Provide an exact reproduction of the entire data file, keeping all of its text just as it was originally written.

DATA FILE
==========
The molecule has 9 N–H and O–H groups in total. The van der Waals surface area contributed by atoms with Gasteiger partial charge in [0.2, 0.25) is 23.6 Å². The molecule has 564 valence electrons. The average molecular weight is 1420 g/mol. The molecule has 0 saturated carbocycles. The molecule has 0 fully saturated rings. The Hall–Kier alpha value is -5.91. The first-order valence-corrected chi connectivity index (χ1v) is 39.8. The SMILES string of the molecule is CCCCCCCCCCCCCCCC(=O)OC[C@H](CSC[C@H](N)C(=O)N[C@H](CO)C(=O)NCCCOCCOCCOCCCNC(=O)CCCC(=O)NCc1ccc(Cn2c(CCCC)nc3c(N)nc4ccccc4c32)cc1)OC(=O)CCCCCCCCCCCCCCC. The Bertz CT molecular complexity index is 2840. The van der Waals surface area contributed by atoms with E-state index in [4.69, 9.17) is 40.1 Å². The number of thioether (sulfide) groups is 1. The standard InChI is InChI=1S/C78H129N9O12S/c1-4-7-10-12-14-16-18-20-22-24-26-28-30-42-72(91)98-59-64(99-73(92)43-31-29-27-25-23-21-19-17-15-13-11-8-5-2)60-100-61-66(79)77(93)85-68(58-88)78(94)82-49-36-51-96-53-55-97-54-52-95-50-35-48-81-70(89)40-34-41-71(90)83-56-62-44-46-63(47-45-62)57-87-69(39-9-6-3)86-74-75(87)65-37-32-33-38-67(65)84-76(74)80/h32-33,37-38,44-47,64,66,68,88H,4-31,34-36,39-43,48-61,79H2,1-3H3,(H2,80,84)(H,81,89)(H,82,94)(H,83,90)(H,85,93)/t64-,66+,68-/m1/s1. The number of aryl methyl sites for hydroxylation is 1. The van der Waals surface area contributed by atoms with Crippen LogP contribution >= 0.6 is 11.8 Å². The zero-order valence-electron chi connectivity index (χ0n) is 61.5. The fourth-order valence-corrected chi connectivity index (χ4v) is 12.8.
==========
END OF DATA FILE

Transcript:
The molecule has 9 N–H and O–H groups in total. The van der Waals surface area contributed by atoms with Gasteiger partial charge in [0.2, 0.25) is 23.6 Å². The molecule has 564 valence electrons. The average molecular weight is 1420 g/mol. The molecule has 0 saturated carbocycles. The molecule has 0 fully saturated rings. The Hall–Kier alpha value is -5.91. The first-order valence-corrected chi connectivity index (χ1v) is 39.8. The SMILES string of the molecule is CCCCCCCCCCCCCCCC(=O)OC[C@H](CSC[C@H](N)C(=O)N[C@H](CO)C(=O)NCCCOCCOCCOCCCNC(=O)CCCC(=O)NCc1ccc(Cn2c(CCCC)nc3c(N)nc4ccccc4c32)cc1)OC(=O)CCCCCCCCCCCCCCC. The Bertz CT molecular complexity index is 2840. The van der Waals surface area contributed by atoms with E-state index in [4.69, 9.17) is 40.1 Å². The number of thioether (sulfide) groups is 1. The standard InChI is InChI=1S/C78H129N9O12S/c1-4-7-10-12-14-16-18-20-22-24-26-28-30-42-72(91)98-59-64(99-73(92)43-31-29-27-25-23-21-19-17-15-13-11-8-5-2)60-100-61-66(79)77(93)85-68(58-88)78(94)82-49-36-51-96-53-55-97-54-52-95-50-35-48-81-70(89)40-34-41-71(90)83-56-62-44-46-63(47-45-62)57-87-69(39-9-6-3)86-74-75(87)65-37-32-33-38-67(65)84-76(74)80/h32-33,37-38,44-47,64,66,68,88H,4-31,34-36,39-43,48-61,79H2,1-3H3,(H2,80,84)(H,81,89)(H,82,94)(H,83,90)(H,85,93)/t64-,66+,68-/m1/s1. The number of aryl methyl sites for hydroxylation is 1. The van der Waals surface area contributed by atoms with Crippen LogP contribution >= 0.6 is 11.8 Å². The zero-order valence-electron chi connectivity index (χ0n) is 61.5. The fourth-order valence-corrected chi connectivity index (χ4v) is 12.8.